I suppose I have an odd name. I’ve never heard it for anyone other than me, at least not in the form that I have it. For those too lazy to read the About page, my name is Damhan, and then it has a confusing pronunciation. I wasn’t always called this. At birth, I was given a different name, after a prince in a great story who became a much better man than he started as. When I became a Christian, I found that it is the custom to find a patron saint and take his or her name as your own. Most pick a patron with the same name so as to avoid the confusion of changing names. I, however, was already attached to Saint Dymphna (Originally Damhnait). Let me tell you about her.
Saint Dymphna was born to an Irish chieftain who was pagan (an oddity at that time), named Damon and his Christian wife. When Dymphna was young, her mother died, leaving her father grief stricken to the point of losing his sanity. (I’ve seen this happen to young widows and widowers, and it is well known that often someone very old will simply die shortly after their spouse dies). Seeking a bride as beautiful as his late wife, Damon found no one up to his standards.
Dymphna was much like her mother. She became Christian shortly before her mother’s death and developed a particular devotion to the Theotokos (Saint Mary, the God bearer). Inspired by the mother of God, Dymphna took a vow of chastity and virginity. Dymphna was stunningly beautiful and looked quite like her mother. Damon, in his madness, sought to marry his own daughter.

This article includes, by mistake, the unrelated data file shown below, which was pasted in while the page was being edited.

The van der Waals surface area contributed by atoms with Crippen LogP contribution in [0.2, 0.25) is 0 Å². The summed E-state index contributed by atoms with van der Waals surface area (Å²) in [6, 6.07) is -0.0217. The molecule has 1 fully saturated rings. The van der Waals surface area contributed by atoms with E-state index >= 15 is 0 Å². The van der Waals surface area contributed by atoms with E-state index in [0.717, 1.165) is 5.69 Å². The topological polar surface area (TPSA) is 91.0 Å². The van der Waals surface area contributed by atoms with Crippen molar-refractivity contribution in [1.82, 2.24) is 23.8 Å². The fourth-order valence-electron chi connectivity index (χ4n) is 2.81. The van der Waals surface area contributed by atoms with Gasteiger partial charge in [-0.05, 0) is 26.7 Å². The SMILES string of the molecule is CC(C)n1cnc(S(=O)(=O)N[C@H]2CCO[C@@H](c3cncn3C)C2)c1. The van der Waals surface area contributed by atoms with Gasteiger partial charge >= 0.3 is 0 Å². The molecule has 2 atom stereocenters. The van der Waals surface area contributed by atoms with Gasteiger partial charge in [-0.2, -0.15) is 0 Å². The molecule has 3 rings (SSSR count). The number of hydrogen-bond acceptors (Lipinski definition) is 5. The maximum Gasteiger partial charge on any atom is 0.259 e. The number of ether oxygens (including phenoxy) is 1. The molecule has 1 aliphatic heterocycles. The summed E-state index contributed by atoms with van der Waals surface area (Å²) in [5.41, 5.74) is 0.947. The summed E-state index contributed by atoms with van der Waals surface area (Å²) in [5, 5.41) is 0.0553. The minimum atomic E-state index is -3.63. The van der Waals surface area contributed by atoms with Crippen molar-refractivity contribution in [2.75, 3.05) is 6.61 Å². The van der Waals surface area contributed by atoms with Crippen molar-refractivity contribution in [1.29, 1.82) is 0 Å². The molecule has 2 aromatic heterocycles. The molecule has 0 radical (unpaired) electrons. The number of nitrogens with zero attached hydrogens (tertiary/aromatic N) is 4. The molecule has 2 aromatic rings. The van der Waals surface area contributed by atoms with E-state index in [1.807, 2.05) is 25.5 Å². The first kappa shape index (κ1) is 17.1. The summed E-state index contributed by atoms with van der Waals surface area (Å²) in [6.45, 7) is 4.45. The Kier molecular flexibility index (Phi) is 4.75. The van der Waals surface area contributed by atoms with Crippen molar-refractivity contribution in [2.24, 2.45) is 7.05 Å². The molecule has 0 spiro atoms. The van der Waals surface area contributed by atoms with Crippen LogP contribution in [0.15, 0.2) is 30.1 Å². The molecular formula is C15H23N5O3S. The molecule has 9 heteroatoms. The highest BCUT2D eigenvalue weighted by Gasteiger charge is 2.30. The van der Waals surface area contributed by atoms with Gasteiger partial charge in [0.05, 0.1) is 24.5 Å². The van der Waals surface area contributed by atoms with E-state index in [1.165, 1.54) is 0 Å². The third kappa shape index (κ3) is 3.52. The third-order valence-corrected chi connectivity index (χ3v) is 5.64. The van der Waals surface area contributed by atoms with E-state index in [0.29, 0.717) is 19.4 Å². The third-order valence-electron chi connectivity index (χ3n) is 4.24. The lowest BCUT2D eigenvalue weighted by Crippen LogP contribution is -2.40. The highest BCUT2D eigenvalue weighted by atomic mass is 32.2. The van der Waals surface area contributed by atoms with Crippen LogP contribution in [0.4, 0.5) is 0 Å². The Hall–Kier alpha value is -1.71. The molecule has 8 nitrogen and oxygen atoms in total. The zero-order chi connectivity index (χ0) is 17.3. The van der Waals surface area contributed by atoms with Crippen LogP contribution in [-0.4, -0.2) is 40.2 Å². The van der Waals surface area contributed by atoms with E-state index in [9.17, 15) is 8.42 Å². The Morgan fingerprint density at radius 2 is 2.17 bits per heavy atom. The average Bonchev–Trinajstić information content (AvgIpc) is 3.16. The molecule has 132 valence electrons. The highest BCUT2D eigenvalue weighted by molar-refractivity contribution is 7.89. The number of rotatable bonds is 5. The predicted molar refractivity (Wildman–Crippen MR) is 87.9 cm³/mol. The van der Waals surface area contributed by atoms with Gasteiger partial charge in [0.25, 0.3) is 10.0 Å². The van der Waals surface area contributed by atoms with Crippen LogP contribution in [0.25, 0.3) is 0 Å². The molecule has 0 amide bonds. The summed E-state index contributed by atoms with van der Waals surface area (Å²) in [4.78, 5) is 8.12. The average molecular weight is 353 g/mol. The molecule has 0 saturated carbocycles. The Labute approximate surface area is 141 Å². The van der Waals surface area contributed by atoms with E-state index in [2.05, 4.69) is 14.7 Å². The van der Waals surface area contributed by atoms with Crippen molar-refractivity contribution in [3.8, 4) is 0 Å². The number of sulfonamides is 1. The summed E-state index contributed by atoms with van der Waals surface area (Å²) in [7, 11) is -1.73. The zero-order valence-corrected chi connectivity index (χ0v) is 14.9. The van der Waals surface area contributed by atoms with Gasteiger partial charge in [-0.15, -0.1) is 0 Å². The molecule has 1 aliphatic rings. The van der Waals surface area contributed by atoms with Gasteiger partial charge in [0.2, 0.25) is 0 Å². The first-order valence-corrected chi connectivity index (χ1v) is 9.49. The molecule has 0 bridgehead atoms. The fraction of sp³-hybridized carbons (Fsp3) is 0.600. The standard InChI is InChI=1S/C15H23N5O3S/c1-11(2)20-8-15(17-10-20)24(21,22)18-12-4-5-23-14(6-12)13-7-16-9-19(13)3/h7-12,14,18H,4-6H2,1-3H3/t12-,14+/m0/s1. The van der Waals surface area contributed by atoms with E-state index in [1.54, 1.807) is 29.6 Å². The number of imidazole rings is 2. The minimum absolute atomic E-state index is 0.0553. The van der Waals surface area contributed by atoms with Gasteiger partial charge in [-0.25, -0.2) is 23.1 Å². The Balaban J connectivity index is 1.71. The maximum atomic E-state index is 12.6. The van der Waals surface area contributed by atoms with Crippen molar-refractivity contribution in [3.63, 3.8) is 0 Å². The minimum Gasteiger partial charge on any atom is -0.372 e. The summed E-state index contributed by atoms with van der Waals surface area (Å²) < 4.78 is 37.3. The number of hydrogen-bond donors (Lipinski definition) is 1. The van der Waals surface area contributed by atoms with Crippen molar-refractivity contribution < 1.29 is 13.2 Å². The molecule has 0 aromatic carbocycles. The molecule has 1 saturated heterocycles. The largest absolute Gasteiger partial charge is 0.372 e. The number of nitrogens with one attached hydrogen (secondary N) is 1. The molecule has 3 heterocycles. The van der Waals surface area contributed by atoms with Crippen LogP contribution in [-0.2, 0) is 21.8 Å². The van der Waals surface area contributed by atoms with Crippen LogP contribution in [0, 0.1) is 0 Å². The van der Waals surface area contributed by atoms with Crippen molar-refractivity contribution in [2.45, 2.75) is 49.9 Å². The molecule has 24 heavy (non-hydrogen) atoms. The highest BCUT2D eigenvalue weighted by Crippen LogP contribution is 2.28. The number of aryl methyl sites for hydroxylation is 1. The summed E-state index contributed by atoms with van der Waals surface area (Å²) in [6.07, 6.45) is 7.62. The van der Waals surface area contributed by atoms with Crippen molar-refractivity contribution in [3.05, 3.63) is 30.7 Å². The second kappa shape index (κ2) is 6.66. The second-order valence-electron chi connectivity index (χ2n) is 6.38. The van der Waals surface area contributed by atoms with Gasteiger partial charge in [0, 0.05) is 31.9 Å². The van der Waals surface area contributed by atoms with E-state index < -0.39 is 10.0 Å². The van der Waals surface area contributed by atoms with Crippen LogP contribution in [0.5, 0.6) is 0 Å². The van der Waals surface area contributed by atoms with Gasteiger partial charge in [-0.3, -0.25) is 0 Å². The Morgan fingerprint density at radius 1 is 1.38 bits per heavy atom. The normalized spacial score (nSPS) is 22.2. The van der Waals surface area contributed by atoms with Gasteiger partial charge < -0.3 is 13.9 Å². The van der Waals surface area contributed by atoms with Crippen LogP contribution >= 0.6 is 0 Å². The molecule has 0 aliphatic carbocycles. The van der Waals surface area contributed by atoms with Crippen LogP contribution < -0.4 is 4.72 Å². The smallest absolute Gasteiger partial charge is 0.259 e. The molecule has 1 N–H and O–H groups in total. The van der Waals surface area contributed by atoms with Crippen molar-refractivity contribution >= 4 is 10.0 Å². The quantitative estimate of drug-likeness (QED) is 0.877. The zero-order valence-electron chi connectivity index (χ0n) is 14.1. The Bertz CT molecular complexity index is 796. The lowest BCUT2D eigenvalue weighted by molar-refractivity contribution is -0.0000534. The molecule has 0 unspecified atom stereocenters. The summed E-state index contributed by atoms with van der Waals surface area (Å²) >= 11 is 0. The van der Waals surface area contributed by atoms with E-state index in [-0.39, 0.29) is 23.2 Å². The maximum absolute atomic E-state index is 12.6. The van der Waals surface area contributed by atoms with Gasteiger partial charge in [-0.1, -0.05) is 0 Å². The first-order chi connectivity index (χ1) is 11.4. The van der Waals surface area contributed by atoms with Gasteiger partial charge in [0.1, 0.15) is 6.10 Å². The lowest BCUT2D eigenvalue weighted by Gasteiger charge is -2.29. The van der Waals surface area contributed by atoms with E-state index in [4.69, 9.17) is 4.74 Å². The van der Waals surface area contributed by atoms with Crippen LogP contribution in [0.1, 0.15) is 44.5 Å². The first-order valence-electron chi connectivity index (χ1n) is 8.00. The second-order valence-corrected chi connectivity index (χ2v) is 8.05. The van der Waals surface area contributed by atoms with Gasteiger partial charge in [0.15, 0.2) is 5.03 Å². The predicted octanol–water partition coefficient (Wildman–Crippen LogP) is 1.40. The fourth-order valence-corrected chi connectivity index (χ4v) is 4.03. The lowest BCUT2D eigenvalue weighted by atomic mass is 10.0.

Dymphna fled to Belgium with her spiritual father and a few others. Being saintly, however, she created a ministry among the people nearby and performed wonders. She was tracked fairly quickly and within a year her Damon killed Dymphna’s spiritual father and demanded that his daughter marry him. When she refused, he cut off her head.
But the story does not end with Dymphna’s death. It only gets more interesting at this point. Dymphna had been near the village of Geel (or Gheel) and the people there, knowing she had been a saint, buried her remains. As people came to venerate her, wonders began to happen and most frequently, people were healed of mental illness or nervous disorders. Eventually, they built a church and named it after St. Dymphna.
Over time, people came to the church for healing from mental illness in particular and the village overflowed with pilgrims, so they built a sanitarium. Eventually, even that could not keep all the pilgrims seeking mental wellness, so the people of Geel started taking people into their own homes to minister to them. This has been done even to this day and even now, the people of Geel, in honor of St. Dymphna who died over a millennium ago, take care of those suffering from mental illness. I long to go to Geel someday and meet these people and see the church. I hope to see the relics of my patron saint there. (They moved her relics to the church when it was built.)
Saint Dymphna captures two of my greatest loves: Christianity, and mental health treatment. Even though she lived only to the age of fifteen, she has inspired over a thousand years of people to carry on a ministry for the sick.
According to tradition, when a Christian finds a patron saint, he takes that saint’s name. I would have been named Dymphna, but my godfather told me to take a male name, so I took the male form of Dymphna. The original name is Damhnait in Irish. The male form is Damhan. The names are the diminutive form of the Irish word for “Stag”, so “Little stag” or simply “Fawn”, would be the meaning. It is often Anglicized to Gavin of all things, but I chose the original, partially because I’m a purist in such things, and also because I have a lot of Irish heritage. (I’m more than half Irish by ancestry). When I hear the word “Damhan”, I think, not only of myself as it is my name, but also of my patron saint, Dymphna and her works and legacy, because it is also her name. It is a pleasant reminder.
I quickly googled a couple links for further reading. Most of the information is in the first link. I provided to second (even though it is very short) because it’s an Orthodox Wiki with hyperlinks for those interested in learning about related matters.